Crime Library: Criminal Minds and Methods

RUTH ELLIS: THE LAST TO HANG

The Findlaters

True friends stab you in the front.

Oscar Wilde.

Anthony and Carole Findlater lived at number 29 Tanza Road, Hampstead. They had a second floor flat in this tree-lined street that backed onto the southern edge of Parliament Hill, next to the famous Hampstead Heath. Today, Hampstead is one of the most prestigious and expensive suburbs in London. Forty-five years ago it was a modest outpost of suburbia, where strangely enough, the second last woman to hang in England, Mrs. Styllous Christofi, had committed murder -- killing Hella, her daughter-in-law in 1954.

Anthony, always known as Ant, was from a wealthy Dublin family. His father, a prosperous businessman, was one of the better pre-war racing car drivers and a successful motorcar engine designer. Ant went to Hurstpierpoint Public School and then studied automobile engineering until the outbreak of the war in 1939. He met his wife Carole Sonin, the daughter of a relatively comfortable Jewish manufacturers agent, when they were both serving in the Royal Air Force.

After the war ended, they married. Carole worked as a journalist and Ant found a number of poorly paid jobs with engineering companies. They were living in a flat at Number 52, Colet Gardens in Hammersmith, west London, when Ant and Blakely first crossed paths. Ant was trying to sell off an old Alfa-Romeo sports car. David and a friend had come along to look it over. This was early in 1951.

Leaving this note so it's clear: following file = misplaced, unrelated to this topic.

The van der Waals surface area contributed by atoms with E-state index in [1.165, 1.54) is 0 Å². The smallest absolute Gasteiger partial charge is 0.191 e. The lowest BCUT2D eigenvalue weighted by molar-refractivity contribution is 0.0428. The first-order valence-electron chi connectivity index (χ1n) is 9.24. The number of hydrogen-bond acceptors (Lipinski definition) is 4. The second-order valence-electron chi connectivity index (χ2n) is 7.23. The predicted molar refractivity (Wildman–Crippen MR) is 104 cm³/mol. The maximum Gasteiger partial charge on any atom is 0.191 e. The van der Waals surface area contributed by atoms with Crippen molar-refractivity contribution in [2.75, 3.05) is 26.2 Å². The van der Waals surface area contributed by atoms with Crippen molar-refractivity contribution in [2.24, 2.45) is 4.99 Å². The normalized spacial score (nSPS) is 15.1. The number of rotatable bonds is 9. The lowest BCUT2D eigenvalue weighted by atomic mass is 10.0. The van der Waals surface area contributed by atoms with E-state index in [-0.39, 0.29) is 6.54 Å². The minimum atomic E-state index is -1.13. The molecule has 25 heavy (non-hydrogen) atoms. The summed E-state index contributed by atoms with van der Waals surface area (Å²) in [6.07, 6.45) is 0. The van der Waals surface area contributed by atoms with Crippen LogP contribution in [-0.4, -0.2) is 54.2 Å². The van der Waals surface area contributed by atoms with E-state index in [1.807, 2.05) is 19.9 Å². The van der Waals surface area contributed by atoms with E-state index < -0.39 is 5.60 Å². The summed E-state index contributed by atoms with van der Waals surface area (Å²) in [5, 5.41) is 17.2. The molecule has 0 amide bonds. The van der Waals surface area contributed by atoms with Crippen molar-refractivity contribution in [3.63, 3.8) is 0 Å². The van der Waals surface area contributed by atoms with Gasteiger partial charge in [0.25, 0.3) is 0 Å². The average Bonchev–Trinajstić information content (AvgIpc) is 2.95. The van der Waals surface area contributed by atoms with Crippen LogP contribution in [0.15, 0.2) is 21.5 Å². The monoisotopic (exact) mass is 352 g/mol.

Soon, David, Carole and Ant were an item. Davids pride and joy at this time was an HRG sports car, named after the designer H.R. Godfrey, the one his stepfather had bought him for his twenty-first birthday. The two men agreed to share the cost of racing the car. David also had an ulterior motive for keeping the relationship on the boil. He already had the hots for Carole.

David and Carole would meet some evenings at the Trevor Arms, a pub in Knightsbridge; Carole explaining her late nights to Ant, as part of her duties attending the National Union of Journalists. By the autumn, David was pleading with Carole to elope with him. Just what the attraction was is hard to fathom. Perhaps it was the age difference; she was twenty-seven, he was twenty-one. He seemed to have always favoured women older than himself, particularly in serious relationship situations. She was certainly out of his league, being described by a fellow journalist as a powerhouse of ambition and energy.